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  1. release the allocated memory.
  2. free the allocated memory.
  3. delete the allocated memory.

What are the differences between them?

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2 Answers 2

up vote 7 down vote accepted

Well, the differences have more to do with the computer language behind them. Delete is inappropriate. Assuming C++ or similar, an object is being deleted, and its associated memory is automatically freed thereafter. Free will be understood by any C-family programmer. Release probably will be too but when you are writing for a C audience, stick with C terminology. (Release is more often used with respect to a connection pool, an OS resource, but not memory—in C. In another language, your mileage may vary.)

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This also raises the question why the words free and release were chosen for deallocating memory, while the opposite, allocating memory, is never called catch or capture. Oh well. –  Mr Lister Mar 2 '13 at 17:09
    
I always thought malloc sounded like a make of candy. –  Andrew Lazarus Mar 2 '13 at 17:31
    
Release is a keyword in Objective-C (which uses reference counting), and decreases the reference count of an object: it will be deallocated (ie deleted) once all references have been released. –  Oliver Mason Mar 2 '13 at 18:20
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@Mr Lister: So many of my students torture the memory that the words free or release are appropriate. –  The Frog Mar 3 '13 at 2:52

Generally memory allocation in programming languages operates in pairs of functions, and as Andrew Lazarus states, this depends on the language in question. Manual memory management is most common in C-style languages, while many others (including Java) have automatic management through garbage collection etc, so the programmer has not to worry about allocating or deallocating memory.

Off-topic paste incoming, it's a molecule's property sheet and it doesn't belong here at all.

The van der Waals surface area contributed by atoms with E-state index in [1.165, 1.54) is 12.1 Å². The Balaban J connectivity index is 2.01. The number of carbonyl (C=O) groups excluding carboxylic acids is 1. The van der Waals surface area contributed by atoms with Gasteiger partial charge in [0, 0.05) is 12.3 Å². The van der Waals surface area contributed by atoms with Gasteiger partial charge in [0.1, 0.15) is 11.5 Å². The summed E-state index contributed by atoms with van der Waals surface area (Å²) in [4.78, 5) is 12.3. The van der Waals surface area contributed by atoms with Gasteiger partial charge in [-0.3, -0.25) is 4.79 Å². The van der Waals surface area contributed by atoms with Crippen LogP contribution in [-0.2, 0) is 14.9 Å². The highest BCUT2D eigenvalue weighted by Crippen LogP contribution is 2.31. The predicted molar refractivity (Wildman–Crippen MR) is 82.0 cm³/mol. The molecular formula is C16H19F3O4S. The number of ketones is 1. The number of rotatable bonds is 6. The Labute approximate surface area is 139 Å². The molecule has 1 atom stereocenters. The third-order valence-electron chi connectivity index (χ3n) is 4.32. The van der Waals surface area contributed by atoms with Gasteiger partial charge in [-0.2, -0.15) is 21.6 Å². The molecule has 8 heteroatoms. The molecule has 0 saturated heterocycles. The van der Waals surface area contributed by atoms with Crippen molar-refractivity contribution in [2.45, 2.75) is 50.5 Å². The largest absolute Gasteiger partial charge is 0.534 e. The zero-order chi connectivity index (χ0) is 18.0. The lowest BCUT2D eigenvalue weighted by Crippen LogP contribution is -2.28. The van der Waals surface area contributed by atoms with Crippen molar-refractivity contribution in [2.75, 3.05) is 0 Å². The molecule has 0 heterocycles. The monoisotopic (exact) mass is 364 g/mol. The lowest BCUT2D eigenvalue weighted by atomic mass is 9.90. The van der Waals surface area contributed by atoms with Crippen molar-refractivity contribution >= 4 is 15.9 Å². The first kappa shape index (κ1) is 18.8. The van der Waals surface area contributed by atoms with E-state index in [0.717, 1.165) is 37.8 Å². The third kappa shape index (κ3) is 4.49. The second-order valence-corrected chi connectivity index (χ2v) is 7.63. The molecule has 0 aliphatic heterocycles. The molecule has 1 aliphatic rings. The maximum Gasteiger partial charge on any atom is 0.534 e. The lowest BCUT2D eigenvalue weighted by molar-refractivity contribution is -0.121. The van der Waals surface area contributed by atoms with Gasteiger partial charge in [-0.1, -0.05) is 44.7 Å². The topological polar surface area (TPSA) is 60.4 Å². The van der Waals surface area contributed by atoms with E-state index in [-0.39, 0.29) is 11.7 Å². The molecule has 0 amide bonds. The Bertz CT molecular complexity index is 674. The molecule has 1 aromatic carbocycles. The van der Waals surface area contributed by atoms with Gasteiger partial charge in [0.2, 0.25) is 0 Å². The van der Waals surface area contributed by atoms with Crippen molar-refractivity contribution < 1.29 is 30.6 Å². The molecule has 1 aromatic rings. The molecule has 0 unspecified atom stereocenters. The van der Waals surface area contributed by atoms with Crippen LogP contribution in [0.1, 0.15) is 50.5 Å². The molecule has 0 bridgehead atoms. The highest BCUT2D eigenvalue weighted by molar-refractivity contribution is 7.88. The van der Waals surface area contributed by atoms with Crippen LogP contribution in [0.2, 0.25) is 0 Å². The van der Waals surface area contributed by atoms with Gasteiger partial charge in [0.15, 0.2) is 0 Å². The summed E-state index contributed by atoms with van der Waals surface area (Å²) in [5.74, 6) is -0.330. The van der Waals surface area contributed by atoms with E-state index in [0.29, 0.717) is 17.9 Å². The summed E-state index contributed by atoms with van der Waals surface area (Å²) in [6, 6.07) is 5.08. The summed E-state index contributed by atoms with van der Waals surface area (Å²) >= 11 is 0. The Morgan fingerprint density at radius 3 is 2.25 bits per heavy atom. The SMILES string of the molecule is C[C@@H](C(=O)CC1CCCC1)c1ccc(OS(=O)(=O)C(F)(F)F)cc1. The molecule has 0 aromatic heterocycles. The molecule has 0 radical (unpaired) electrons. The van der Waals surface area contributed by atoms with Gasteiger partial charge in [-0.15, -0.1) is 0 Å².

In C the functions are malloc()/free() (there are different variants for allocation, eg calloc()). So here you would definitely use the second statement, to free allocated memory.

Objective-C uses mostly reference counting (which in the current version is done automatically), and here you create objects using [[MyClass alloc] init], or short [MyClass new] (though this is not conventionally used). Note that this is about objects, not 'raw' memory. For memory you'd use the C functions. When you want to keep a handle to an object alive you call [myObject retain] which adds one to the object's reference count, and to get rid of it you call [myObject release]. Once there are no references to an object it is deallocated, and it's memory freed. So here you would almost use the first statement, but for an object which is released.

In C++ you create objects with new and delete them with delete (last time I did this—I have not used C++ for a long time). Again you delete an object, not memory.

In a language-agnostic context I would say the first two (release/free) are mostly synonymous, while I would not use the third one at all.

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